"The Helicopter is Not Coming" by Kirk LeJeune
The boy had forgotten his toothbrush.
It was just one of many things that were going wrong for him that week. As I sat with him beside a mountain stream, it was obvious he wasn’t having a good time. We were on day two of a 5 day hike. In distance that would be about 18 miles down with 32 to go. We were part of a group hiking the Appalachian trail in southwest Virginia near Whitetop mountain. Part of the daily life of hikers is to get water, so he and I had gone to the stream with everyone’s water bottles and a pump to do our share of the work. When I asked Scott how his week was going, he just broke down in tears. It had not been a good week. First, he had no idea he would be hiking 50 miles for a week. His mom had told him he was going on a weekend retreat (you know, the kind with beds and showers and food that doesn’t come from your pack) and had dropped him at the church and hurried off.
Our first night out had been hard. It was a long day that ended in a storm with the rain coming in horizontally. The group had gotten split up in the storm and we ended up camping in a place that wasn’t the one we had agreed on before we left that morning. I had to go looking for Scott because he had taken a wrong turn and ended up hiking 3 miles more than he needed to hike.
By the time I got the whole group together, one tent (suited for 4 campers) had been set and had 8 people in it because they couldn’t find a place to set up another tent that didn’t have a new stream of runoff going through it. I propped him beside a tree and covered him with a tarp and set up another tent, got 2 or three other campers out of the overcrowded tent and got inside. We couldn’t build a fire or set up the cookstoves because of the wind and rain, so supper was whatever we could scrounge out of our packs. With the tent shaking from the wind it was hard to stay asleep and I woke up to see the tent door flapping in the wind. Scott, I found out, was also a sleepwalker. He had gotten out of the tent and was standing a few steps from the door, in a fairly fresh cowpie. It was not a good night.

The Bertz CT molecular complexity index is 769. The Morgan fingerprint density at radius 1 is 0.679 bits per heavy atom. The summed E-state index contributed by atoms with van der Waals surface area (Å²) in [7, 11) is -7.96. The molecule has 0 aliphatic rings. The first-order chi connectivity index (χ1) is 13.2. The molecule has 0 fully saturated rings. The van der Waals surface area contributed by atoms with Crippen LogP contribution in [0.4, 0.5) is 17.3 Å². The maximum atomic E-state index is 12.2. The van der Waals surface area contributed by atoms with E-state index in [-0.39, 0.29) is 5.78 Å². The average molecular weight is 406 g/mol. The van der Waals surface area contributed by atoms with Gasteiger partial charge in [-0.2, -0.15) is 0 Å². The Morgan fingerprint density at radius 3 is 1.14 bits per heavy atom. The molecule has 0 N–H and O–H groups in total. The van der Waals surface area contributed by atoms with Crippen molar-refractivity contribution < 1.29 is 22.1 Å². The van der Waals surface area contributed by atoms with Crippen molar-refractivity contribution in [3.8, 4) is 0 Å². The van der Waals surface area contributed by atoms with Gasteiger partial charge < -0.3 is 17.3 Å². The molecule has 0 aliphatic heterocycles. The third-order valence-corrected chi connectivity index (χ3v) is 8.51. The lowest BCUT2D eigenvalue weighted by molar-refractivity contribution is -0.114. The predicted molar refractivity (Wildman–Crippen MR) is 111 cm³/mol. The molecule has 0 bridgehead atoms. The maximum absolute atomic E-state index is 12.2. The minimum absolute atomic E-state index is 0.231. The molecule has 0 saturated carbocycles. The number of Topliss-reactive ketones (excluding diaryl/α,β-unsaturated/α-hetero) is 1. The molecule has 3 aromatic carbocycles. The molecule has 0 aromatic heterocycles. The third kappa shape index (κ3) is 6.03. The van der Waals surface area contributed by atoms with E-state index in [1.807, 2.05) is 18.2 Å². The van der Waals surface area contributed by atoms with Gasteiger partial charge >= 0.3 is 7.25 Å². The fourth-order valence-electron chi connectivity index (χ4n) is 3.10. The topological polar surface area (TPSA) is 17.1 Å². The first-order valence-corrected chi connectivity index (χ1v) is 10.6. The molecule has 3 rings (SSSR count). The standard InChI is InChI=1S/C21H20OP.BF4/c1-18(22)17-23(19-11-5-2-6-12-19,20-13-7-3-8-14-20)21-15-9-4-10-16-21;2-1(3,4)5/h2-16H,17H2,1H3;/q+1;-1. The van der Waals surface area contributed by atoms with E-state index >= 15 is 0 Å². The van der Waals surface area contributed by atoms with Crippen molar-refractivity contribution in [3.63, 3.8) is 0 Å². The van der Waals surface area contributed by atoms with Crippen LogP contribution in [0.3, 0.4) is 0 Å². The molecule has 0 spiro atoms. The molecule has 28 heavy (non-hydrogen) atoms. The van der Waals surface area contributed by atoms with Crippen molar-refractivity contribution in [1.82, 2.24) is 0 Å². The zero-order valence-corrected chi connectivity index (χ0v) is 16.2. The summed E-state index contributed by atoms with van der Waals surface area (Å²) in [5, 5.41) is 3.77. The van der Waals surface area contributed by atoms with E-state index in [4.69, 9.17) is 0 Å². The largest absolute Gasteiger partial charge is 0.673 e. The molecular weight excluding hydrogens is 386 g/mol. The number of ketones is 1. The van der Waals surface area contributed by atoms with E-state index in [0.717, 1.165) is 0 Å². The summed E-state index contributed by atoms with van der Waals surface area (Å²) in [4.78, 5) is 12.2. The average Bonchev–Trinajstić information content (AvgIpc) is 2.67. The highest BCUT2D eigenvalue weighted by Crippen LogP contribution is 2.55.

So the next day, as we sat by that stream getting water for the group, he was telling me all the reasons why he hated what was happening. His feet hurt, his pack was too heavy, he didn’t have enough food (he was 13, and there is never enough food), he was uncomfortable sleeping on the ground, and he really just wanted a helicopter to come and get him out of this mess. And, oh yeah, he had forgotten to pack a toothbrush.
Throughout the week, our hiking group had been studying different passages of scripture together. The one that really stuck out for me that week was:
“Carry each other’s burdens and so you will fulfill the law of Christ.” Galatians 6:2
Sitting there next to Scott, trying to console and encourage him at the same time, I kept thinking about what this passage meant for him and for our group. Our 5 day, 50 mile hike was never intended to be a grueling ordeal where we slogged out miles of trail each day only to get up and do it again the next day. The purpose of the week long hike was to form a community that helped each other, looked out for each other and even shared a little ‘trail magic’ with other hikers we encountered (trail magic is getting the chance to sit down and talk with other hikers, especially through hikers from Georgia to Maine and share with them what you carried in your pack. It could be water, some hot sauce, and apple, or whatever). And the passage from Galatians was a way to remind us of what our purpose was. Because the tendency for people is that when we are going through hard times, we focus on our own struggles and pain. When we do that we miss out on our call to love others as Jesus loves them. And more than that, we might miss out on the trail magic that others want to share with us.